But for me some of the most interesting moments happened when the cultural baggage surrounding the concert-form and the festival (especially this festival) were examined, challenged, celebrated or critiqued, rather than just held up or winked at. Trond Reinholdtsen’s Ø – Episode 6 (2015), performed by Kraków-based Spółdzielnia Muzyczna and the composer himself, was an ingenious piece of programming. The piece, which is part of Reinholdtsen’s The Norwegian Opra project, was actually three pieces in one: a video, a slide presentation and an ensemble piece.
... before leading the audience members outside to put trash in a pile with two companions
Right from the start the audience was challenged – the seating in the hall was set up in such a way that it was impossible to get a clear view of all three parts at once, and so the audience member must choose his or her own experience of the piece. The video consisted of three protagonists, each discussing their own theory of the evolution of human society, arguing with each other, starting an orgy, discovering new media – all in a quest to explore and learn about the papier-mâché cartoon world they live in. Played concurrently to this video was the live ensemble music conducted by Reinholdtsen – who also occasionally ran over to the slide presentation to talk about his work and describe the Opra project in more detail.
At the end, the yellow-headed protagonist from the video emerged from behind the screen and into the hall, before leading the audience members outside to put trash in a pile with two companions, all the while chanting ‘discipline, discipline, discipline!’. The work was overwhelming in the best sense – a celebration of futility, but not in a mean-spirited way. Reinholdtsen’s own commitment, both in the making of the video and in the live performance, rescued the work from being a mere commentary – at the end of the piece, where the three characters are blown away in an audio explosion, they were still rolling away long after the audience applause had stopped.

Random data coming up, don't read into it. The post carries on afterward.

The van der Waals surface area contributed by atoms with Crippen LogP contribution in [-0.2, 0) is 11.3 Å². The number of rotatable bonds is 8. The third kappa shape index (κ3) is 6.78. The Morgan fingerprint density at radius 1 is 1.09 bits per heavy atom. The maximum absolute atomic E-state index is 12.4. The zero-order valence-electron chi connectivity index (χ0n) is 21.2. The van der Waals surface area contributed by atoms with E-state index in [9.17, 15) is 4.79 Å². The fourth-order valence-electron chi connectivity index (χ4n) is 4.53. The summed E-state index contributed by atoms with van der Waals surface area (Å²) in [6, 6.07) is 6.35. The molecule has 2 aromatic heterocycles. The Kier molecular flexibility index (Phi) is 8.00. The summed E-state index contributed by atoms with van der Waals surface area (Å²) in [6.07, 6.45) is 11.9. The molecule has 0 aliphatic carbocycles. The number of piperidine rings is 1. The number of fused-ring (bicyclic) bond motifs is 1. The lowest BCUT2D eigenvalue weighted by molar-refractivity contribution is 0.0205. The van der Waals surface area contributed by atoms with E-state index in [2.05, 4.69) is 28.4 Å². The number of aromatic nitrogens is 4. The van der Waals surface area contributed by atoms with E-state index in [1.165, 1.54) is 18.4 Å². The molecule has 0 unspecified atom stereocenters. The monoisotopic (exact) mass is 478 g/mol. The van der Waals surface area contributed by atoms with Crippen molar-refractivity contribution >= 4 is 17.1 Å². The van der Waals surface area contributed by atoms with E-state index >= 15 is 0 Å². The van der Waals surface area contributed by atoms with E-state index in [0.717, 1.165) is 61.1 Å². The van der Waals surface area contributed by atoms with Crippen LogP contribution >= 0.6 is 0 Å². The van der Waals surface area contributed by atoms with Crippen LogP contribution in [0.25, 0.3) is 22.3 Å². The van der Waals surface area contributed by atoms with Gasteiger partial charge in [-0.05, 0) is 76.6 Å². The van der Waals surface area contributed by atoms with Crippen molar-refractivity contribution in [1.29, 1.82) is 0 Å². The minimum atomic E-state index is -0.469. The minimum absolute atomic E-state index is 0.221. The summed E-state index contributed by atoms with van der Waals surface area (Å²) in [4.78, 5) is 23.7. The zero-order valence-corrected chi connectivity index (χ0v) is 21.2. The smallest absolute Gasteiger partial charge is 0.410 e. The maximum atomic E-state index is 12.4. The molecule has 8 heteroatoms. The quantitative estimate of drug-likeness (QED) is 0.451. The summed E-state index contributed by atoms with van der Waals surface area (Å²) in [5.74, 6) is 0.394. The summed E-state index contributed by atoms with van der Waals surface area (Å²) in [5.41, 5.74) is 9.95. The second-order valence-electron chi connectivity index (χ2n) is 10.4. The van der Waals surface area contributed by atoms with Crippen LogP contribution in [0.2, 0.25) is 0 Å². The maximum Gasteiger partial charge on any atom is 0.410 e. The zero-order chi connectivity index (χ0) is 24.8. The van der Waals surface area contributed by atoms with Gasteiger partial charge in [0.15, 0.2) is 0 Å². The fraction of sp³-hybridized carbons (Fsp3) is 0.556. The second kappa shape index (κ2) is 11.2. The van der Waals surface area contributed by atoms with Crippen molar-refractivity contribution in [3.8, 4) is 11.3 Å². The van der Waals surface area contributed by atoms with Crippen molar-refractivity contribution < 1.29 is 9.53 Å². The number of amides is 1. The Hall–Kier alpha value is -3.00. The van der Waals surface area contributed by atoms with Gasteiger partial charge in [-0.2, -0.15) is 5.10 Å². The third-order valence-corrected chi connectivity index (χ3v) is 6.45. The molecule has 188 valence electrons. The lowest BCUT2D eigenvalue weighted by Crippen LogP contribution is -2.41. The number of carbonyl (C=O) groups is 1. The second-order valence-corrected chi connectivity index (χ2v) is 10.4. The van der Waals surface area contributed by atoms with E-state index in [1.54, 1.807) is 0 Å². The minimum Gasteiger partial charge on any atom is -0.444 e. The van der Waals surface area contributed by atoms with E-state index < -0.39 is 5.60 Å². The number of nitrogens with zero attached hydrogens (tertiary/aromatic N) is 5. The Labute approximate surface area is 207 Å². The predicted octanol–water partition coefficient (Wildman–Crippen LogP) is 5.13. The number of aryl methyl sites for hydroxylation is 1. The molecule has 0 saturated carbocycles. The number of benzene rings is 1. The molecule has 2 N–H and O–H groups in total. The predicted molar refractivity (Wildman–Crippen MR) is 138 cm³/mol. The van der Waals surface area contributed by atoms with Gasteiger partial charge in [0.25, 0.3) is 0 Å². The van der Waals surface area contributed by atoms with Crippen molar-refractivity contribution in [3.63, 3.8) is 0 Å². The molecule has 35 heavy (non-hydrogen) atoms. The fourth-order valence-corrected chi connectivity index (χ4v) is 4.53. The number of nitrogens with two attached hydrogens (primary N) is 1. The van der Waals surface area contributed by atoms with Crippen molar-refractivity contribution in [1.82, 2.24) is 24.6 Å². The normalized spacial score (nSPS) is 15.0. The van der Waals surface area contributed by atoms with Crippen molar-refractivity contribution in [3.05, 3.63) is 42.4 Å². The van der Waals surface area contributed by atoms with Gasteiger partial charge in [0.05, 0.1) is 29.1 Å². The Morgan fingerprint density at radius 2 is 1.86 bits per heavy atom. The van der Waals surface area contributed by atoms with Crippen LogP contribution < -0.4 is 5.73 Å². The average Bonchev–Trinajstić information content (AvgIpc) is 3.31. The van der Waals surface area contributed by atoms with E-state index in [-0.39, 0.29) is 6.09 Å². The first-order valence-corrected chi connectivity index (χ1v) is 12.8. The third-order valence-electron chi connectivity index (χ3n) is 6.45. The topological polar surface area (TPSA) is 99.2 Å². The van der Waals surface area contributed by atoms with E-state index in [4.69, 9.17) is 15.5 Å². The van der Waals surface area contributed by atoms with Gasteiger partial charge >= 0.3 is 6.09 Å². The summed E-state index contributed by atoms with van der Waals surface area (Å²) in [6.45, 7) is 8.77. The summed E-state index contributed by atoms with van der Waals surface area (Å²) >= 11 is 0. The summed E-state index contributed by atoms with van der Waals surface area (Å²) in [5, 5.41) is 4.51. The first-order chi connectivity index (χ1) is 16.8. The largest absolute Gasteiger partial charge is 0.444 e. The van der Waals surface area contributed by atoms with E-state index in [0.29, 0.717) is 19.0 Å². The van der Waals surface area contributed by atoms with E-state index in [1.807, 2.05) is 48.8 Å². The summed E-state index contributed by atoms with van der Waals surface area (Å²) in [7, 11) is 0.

Please wait in line
Similarly, Paweł Mykietyn’s orchestral work Herr Thaddäus (2017) aimed at a total-immersion concert experience. The orchestra was placed around the audience, some on raised scaffolding. The piece was a thirty-eight-minute long collage of overlapping pulses, accelerating and decelerating independently of each other. The hall was full of smoke, which effectively set off the lighting design, and the audience was requested to put on metallic thermal blankets. The tape part consisted of a dramatic singing of national poet Adam Mickiewicz’s Herr Thaddäus (1834), translated into early 20th-century-style German.